If at the Line of Actual Cotrol, Indian forces are facing off against an actively hostile China, in the cyber world, agencies defending India’s internet domain are facing a cyber war waged by China through invisible hackers. Over the last two months, since border tensions broke out, Indian agencies have been battling direct and indirect attacks from what seems to be a multinational coalition.
Virtually every sector and cyber platform in India has been facing attacks originating from China, North Korea and Pakistan. Hacking attempts from the three nations are multiplied using bots and proxies, and attackers from of different origins are carrying out different tasks.
Top sources in the government say that though the attacks are coming from different countries, a single guiding hand behind a bulk of the attacks cannot be ruled out, especially because these hacking attacks are timed with the escalation of tension at the China border.
A senior IT ministry official said, “There are virtually no independent actors in China where systems are terribly opaque. And that’s why the attacks can’t be attributed to non-state players alone. Many of the known hackers are established fronts of the Chinese government. And China, Pakistan and North Korea are part of an identified axis. Both in Pakistan and North Korea, the state operates such [hacker] entities.”
Last week NIC, which manages central and state government websites, had to scramble and ‘smash’ a cyber attack that had breached the security firewalls of a ministry’s official site
Sources in the government say that over the last two months, cyber attacks numbering in thousands have been thwarted by Indian IT defence systems. The attacks have specific mandates that range from attempts to gain unauthorised access to Indian systems or their data, creating unwanted disruption and denial of service attacks to abuse or misuse of systems or data.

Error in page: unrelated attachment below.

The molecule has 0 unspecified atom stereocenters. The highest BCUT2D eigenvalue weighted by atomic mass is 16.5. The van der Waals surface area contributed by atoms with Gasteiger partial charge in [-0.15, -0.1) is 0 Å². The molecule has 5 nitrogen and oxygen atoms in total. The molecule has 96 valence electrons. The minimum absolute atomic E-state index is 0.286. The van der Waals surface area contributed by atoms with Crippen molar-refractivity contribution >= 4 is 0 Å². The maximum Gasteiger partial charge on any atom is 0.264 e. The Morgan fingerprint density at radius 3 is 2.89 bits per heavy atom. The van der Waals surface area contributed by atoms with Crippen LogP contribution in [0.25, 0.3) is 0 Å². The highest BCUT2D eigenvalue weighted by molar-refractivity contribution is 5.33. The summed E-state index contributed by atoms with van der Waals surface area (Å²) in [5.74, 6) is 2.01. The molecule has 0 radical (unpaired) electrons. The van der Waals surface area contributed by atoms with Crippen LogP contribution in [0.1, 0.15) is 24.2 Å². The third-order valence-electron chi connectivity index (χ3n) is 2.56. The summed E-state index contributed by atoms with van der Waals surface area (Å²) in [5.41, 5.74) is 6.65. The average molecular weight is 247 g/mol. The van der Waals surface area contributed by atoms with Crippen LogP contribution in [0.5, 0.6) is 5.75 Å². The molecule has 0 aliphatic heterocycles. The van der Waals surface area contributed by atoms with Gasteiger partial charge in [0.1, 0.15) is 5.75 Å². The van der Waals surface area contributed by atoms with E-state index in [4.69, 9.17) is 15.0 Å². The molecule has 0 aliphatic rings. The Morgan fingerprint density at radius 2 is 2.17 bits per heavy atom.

Such attacks have been reported on a global level as well. A heavy traffic of cyber attacks was witnessed after Covid-19, which originated in China, spread on a massive scale globally. In March 2020, Chinese hackers are said to have targeted over 75 organisations around the world in the manufacturing, media, healthcare, and non-profit sectors as part of a broad-ranging cyber espionage campaign.
Last week, though the ministry of commerce denied it, sources in the National Informatics Centre, or NIC, which manages central and state government websites and communication systems, had to scramble and ‘smash’ a cyber attack by a hacker group that had breached the security firewalls of the ministry’s official site and almost taken charge of the security protocols.
In a big revelation, a senior government official said, “Hacking attempts originating from China are looking for information about products and raw material procurement including that for anti-Covid19 battle and policies. This is where the Chinese business interest comes in. If they know what India needs or wants to procure, Chinese companies and entities can align their supplies.”
The Chinese government through its ‘hacktivists’ is also attempting to know more about changes in manufacturing, import and other policies that can impact Chinese interests. There has been a spurt in such attempts since April, when India announced new FDI rules that curb inflows from neighbouring countries, especially China. With Prime Minister Narendra Modi’s appeal to “go vocal for local” and the Atmanirbhar Bharat Abhiyan, or self reliant movement, China is out to pilfer information on Indian policies and plans.